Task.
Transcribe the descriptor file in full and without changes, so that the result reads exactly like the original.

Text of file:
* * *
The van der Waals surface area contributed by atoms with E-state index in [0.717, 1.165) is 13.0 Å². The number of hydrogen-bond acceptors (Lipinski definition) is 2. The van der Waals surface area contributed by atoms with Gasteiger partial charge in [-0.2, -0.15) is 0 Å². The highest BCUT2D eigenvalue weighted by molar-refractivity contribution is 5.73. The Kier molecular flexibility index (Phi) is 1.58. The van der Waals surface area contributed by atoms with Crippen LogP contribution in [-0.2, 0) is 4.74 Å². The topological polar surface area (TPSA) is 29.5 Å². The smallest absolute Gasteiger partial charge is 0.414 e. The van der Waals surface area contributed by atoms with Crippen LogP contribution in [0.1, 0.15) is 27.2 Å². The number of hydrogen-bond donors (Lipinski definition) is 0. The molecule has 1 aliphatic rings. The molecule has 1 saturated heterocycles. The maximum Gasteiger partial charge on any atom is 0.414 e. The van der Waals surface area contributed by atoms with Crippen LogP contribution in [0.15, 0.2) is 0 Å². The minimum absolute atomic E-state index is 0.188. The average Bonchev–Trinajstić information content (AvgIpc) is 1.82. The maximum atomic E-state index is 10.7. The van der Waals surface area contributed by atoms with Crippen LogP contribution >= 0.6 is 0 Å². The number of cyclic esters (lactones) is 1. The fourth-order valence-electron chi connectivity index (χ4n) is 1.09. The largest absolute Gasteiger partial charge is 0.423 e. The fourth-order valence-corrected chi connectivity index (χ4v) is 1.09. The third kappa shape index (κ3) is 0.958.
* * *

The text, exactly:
The van der Waals surface area contributed by atoms with E-state index in [0.717, 1.165) is 13.0 Å². The number of hydrogen-bond acceptors (Lipinski definition) is 2. The van der Waals surface area contributed by atoms with Gasteiger partial charge in [-0.2, -0.15) is 0 Å². The highest BCUT2D eigenvalue weighted by molar-refractivity contribution is 5.73. The Kier molecular flexibility index (Phi) is 1.58. The van der Waals surface area contributed by atoms with Crippen LogP contribution in [-0.2, 0) is 4.74 Å². The topological polar surface area (TPSA) is 29.5 Å². The smallest absolute Gasteiger partial charge is 0.414 e. The van der Waals surface area contributed by atoms with Crippen LogP contribution in [0.1, 0.15) is 27.2 Å². The number of hydrogen-bond donors (Lipinski definition) is 0. The molecule has 1 aliphatic rings. The molecule has 1 saturated heterocycles. The maximum Gasteiger partial charge on any atom is 0.414 e. The van der Waals surface area contributed by atoms with Crippen LogP contribution in [0.15, 0.2) is 0 Å². The minimum absolute atomic E-state index is 0.188. The average Bonchev–Trinajstić information content (AvgIpc) is 1.82. The maximum atomic E-state index is 10.7. The van der Waals surface area contributed by atoms with Crippen LogP contribution >= 0.6 is 0 Å². The number of cyclic esters (lactones) is 1. The fourth-order valence-electron chi connectivity index (χ4n) is 1.09. The largest absolute Gasteiger partial charge is 0.423 e. The fourth-order valence-corrected chi connectivity index (χ4v) is 1.09. The third kappa shape index (κ3) is 0.958.